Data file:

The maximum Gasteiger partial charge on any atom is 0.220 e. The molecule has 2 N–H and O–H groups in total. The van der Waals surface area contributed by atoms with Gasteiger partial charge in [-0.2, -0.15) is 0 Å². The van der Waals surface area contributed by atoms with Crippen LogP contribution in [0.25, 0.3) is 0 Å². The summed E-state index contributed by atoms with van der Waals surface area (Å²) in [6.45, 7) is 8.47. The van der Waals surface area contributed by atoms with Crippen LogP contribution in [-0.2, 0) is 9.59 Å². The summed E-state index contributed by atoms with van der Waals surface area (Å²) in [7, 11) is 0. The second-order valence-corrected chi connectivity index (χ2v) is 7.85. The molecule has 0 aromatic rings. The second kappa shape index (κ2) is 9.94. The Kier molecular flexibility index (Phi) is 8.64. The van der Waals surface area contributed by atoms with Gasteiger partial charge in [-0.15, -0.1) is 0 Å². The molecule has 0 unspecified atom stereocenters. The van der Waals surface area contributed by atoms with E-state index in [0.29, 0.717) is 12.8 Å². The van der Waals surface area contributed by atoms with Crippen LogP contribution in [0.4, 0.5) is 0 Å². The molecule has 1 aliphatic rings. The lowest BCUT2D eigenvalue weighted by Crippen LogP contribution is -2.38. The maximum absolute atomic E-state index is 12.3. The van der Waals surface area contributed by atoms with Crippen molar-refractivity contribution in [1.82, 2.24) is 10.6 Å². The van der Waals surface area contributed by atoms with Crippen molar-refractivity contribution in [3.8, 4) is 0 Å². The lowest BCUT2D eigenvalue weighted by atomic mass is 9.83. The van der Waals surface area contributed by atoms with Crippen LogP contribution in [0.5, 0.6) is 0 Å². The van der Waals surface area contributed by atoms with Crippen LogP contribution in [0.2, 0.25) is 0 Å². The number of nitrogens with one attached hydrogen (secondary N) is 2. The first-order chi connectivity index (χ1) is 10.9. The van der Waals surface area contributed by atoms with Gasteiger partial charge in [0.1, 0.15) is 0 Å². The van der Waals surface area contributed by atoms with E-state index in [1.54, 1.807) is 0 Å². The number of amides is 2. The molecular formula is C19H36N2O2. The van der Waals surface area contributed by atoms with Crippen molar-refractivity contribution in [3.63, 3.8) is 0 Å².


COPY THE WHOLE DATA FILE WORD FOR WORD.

The maximum Gasteiger partial charge on any atom is 0.220 e. The molecule has 2 N–H and O–H groups in total. The van der Waals surface area contributed by atoms with Gasteiger partial charge in [-0.2, -0.15) is 0 Å². The van der Waals surface area contributed by atoms with Crippen LogP contribution in [0.25, 0.3) is 0 Å². The summed E-state index contributed by atoms with van der Waals surface area (Å²) in [6.45, 7) is 8.47. The van der Waals surface area contributed by atoms with Crippen LogP contribution in [-0.2, 0) is 9.59 Å². The summed E-state index contributed by atoms with van der Waals surface area (Å²) in [7, 11) is 0. The second-order valence-corrected chi connectivity index (χ2v) is 7.85. The molecule has 0 aromatic rings. The second kappa shape index (κ2) is 9.94. The Kier molecular flexibility index (Phi) is 8.64. The van der Waals surface area contributed by atoms with Gasteiger partial charge in [-0.15, -0.1) is 0 Å². The molecule has 0 unspecified atom stereocenters. The van der Waals surface area contributed by atoms with E-state index in [0.29, 0.717) is 12.8 Å². The van der Waals surface area contributed by atoms with Crippen LogP contribution in [0.4, 0.5) is 0 Å². The molecule has 1 aliphatic rings. The lowest BCUT2D eigenvalue weighted by Crippen LogP contribution is -2.38. The maximum absolute atomic E-state index is 12.3. The van der Waals surface area contributed by atoms with Crippen molar-refractivity contribution in [1.82, 2.24) is 10.6 Å². The van der Waals surface area contributed by atoms with Crippen molar-refractivity contribution in [3.8, 4) is 0 Å². The lowest BCUT2D eigenvalue weighted by atomic mass is 9.83. The van der Waals surface area contributed by atoms with Crippen LogP contribution in [0.5, 0.6) is 0 Å². The van der Waals surface area contributed by atoms with Crippen LogP contribution in [0.2, 0.25) is 0 Å². The number of nitrogens with one attached hydrogen (secondary N) is 2. The first-order chi connectivity index (χ1) is 10.9. The van der Waals surface area contributed by atoms with Gasteiger partial charge in [0.1, 0.15) is 0 Å². The van der Waals surface area contributed by atoms with E-state index in [1.54, 1.807) is 0 Å². The number of amides is 2. The molecular formula is C19H36N2O2. The van der Waals surface area contributed by atoms with Crippen molar-refractivity contribution in [3.63, 3.8) is 0 Å².